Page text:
6. Are you the right person for the job?
If Pollock had a great idea for a portrait of the queen or if Warhol was asked to illustrate a children’s book - it might result be very weird and wonderful outcome but it probably wouldn’t really suit their style.
You can choose to really push yourself sometimes - that’s not a bad thing but if it’s too far out then it may not be the right project for you. I would love to paint a portrait as a gift but realistically it will take me days, even months to get to the skill level of what is in my head. It’ll most likely end in frustration.
Instead, play to your strengths and learn new skills along the way. If you are determined to learn this new way of working that’s a completely new style then be realistic and give yourself enough time and goalposts.
If it is a masterpiece that must be realised then try to collaborate with another artist!
7. Get the right feedback
At university one of the best parts was getting feedback constantly. Not only from tutors but also like minded creative people on your course. Not only is it important to constantly get feedback - but the right feedback. It needs to come from someone you trust to give you the truth and ideally someone who is either the target audience or another creative with knowledge of the industry.
Feedback from friends and family is great for self esteem but it’ll point you in the wrong direction if they don’t fully understand all the other factors that will make a good piece.
The right feedback can challenge you to achieve great things so it’s important to find you’re wall to bounce off of whether that’s via a Facebook group / forum / artist group / portfolio review / contacts.
8. Balance Life
Previously, when I started a project it consumed me and many times while I was a student I would look up 6 hours later and I hadn’t eaten or drunk anything in that time - just painted. That way of working can run you into the ground and isolate you.
Set milestones so you know when to break.
When you sit down and plan remember to identify places where you may need to take a step back and refresh. Celebrate the milestones too, make sure you realise what you’ve accomplished so far and realise your progress - it could help you reach the end of the project.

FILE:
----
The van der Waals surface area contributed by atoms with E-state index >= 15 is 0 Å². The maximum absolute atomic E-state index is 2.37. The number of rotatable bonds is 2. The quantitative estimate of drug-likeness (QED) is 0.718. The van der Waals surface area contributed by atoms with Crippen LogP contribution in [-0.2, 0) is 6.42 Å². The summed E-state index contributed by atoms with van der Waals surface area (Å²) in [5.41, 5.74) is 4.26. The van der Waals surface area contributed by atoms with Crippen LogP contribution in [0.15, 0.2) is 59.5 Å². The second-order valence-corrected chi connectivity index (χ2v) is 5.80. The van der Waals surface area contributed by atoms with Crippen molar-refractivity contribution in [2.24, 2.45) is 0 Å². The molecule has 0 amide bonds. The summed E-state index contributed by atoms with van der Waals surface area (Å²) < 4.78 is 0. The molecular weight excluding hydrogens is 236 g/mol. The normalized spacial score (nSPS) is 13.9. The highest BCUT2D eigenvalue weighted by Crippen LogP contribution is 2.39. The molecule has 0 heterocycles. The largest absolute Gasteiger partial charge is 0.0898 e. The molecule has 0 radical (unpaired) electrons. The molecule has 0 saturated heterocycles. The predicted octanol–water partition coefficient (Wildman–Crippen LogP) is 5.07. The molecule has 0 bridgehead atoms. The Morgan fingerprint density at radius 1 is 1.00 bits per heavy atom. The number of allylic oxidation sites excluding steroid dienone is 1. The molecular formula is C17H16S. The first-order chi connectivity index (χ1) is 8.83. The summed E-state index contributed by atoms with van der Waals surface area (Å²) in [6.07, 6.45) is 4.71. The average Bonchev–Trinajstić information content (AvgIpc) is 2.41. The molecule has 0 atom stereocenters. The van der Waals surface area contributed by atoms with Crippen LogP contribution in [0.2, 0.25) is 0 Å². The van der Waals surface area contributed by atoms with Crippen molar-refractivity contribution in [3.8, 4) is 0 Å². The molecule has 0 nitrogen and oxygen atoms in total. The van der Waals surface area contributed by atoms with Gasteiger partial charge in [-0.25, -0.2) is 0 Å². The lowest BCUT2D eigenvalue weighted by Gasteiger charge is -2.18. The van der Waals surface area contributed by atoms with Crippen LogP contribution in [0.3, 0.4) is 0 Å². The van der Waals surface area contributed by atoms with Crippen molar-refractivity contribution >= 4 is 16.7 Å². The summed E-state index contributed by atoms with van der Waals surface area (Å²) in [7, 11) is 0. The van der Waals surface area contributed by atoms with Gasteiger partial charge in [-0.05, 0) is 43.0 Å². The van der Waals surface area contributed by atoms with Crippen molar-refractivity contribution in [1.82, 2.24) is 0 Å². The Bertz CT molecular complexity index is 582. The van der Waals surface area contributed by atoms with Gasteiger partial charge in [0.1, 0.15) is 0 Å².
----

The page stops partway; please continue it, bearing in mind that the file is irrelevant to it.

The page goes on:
Also, realise what you can and can’t sacrifice for this project. Can you skip the occasional coffee or let the dirty clothes pile up for a few more days? On the flip side, can you skip a partners birthday or a chance to catch up with your grandparents? Probably shouldn’t, so make sure to balance the important things in life with your passion.
9. Be open to new developments
You may fail, you may not be getting there as quickly or easily as you hoped. Is there something else you can do to make it easier? Can you change the way your working or change the outcome slightly which means you’ll be able to complete the project?
Or, do you need to rethink the project entirely?
Never be afraid to change the project - even when you’ve put so much time into it. If it’s not working and you’ve gone through feedback from others and it’s still not working then it may be time to step back and develop it a bit more.
Also, be open to positive developments - maybe half way through you discover a technique that will add a whole new dimension to the project. Keep your eyes open and always be open to influences.
10. Challenge yourself
Something to consider when starting something new, will this help me learn a new skill or will I be a better illustrator/ artist after this project?
If you can pick up something new then its a huge bonus - as long as it doesn’t slow you down too much.
Also, if it’s something you’ll be proud of at the end that can be a huge motivator to get you to the end.
Have any advice that’s worked for you? Feel free to get in touch and let me know what you find work’s best for your practice.